- News Home
17 April 2014 12:48 pm ,
Vol. 344 ,
Officials last week revealed that the U.S. contribution to ITER could cost $3.9 billion by 2034—roughly four times the...
An experimental hepatitis B drug that looked safe in animal trials tragically killed five of 15 patients in 1993. Now,...
Using the two high-quality genomes that exist for Neandertals and Denisovans, researchers find clues to gene activity...
A new report from the Intergovernmental Panel on Climate Change (IPCC) concludes that humanity has done little to slow...
Astronomers have discovered an Earth-sized planet in the habitable zone of a red dwarf—a star cooler than the sun—500...
Three years ago, Jennifer Francis of Rutgers University proposed that a warming Arctic was altering the behavior of the...
- 17 April 2014 12:48 pm , Vol. 344 , #6181
- About Us
Neurons That Like to Travel
19 April 1999 8:00 pm
Researchers have discovered a class of cells in the developing mouse brain that have a penchant for roaming. The find, reported in the May issue of Nature Neuroscience, might lead to new strategies for the treatment of neurodegenerative diseases such as Huntington's and Parkinson's diseases.
Some scientists nurse hopes of curing neurodegenerative disease by replacing dying cells with neuronal stem cells, cells from embryonic tissue that can develop into any kind of neuron. One problem with this approach is that transplanted cells stay where they land, which makes it difficult to treat afflictions in which brain cell loss is more widespread. To find out whether some precursor cells might be more successful at roving than others, neurobiologists Hynek Wichterle and Arturo Alvarez-Buylla at Rockefeller University in New York decided to test the mobility of cells from various regions of the embryonic mouse brain.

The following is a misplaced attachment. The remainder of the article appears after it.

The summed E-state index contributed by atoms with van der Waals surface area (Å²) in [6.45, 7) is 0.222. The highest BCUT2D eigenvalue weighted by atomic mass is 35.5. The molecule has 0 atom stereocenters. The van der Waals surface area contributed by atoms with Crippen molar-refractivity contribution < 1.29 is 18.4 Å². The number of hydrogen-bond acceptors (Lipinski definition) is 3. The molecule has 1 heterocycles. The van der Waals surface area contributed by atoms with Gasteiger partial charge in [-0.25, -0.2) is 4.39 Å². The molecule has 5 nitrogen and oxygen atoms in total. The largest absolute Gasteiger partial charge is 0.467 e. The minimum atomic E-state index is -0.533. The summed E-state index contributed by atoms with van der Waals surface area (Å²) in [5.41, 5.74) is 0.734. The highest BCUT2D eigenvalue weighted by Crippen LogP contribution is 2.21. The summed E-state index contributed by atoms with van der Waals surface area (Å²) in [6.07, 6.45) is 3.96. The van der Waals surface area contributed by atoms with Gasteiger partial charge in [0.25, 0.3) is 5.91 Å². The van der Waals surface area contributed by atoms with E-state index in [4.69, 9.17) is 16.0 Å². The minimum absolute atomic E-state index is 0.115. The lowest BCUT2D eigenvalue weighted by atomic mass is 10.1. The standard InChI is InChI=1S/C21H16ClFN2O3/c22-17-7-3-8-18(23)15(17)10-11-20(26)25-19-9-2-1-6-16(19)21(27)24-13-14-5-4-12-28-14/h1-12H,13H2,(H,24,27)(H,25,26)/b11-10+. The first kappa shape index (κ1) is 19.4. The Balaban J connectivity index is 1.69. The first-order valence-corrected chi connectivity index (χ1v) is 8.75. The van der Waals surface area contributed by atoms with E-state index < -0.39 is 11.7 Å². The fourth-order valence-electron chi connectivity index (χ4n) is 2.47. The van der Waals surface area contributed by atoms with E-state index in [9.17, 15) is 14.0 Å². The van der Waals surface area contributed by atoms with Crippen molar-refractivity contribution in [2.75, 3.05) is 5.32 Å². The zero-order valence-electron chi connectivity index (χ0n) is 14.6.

First, the team cultured slices from different brain regions in a gel in petri dishes. They noticed that many cells from the forebrain, the front-most part of the developing brain, a region called the medial ganglionic eminence (MGE), started moving through the gel, while others stayed put. When they later injected the cells from different regions into the brains of adult mice, the MGE cells moved on average eight times farther than the rest, or up to 1.3 millimeters from the injection site--quite a distance in the minuscule mouse brain. The MGE cells even crossed into other brain areas, and they turned into real nerve cells; about one third became a specific type of neuron that makes the inhibitory neurotransmitter GABA. Therefore, Wichterle says, MGE cells show the most promise for treating conditions with defects in the GABA-system, such as Huntington's disease and a certain type of epilepsy in which GABA is in short supply.
Neuroscientist Anders Björklund of Lund University in Sweden calls the study "a step in the right direction." In addition to replacing lost nerve cells, MGE cells altered to carry a therapeutic gene might also be used for delivering drugs to the brain, he says. But Björklund adds a cautionary note: His own research suggests that the lesions seen in neurodegenerative disease may inhibit the migration of transplanted cells.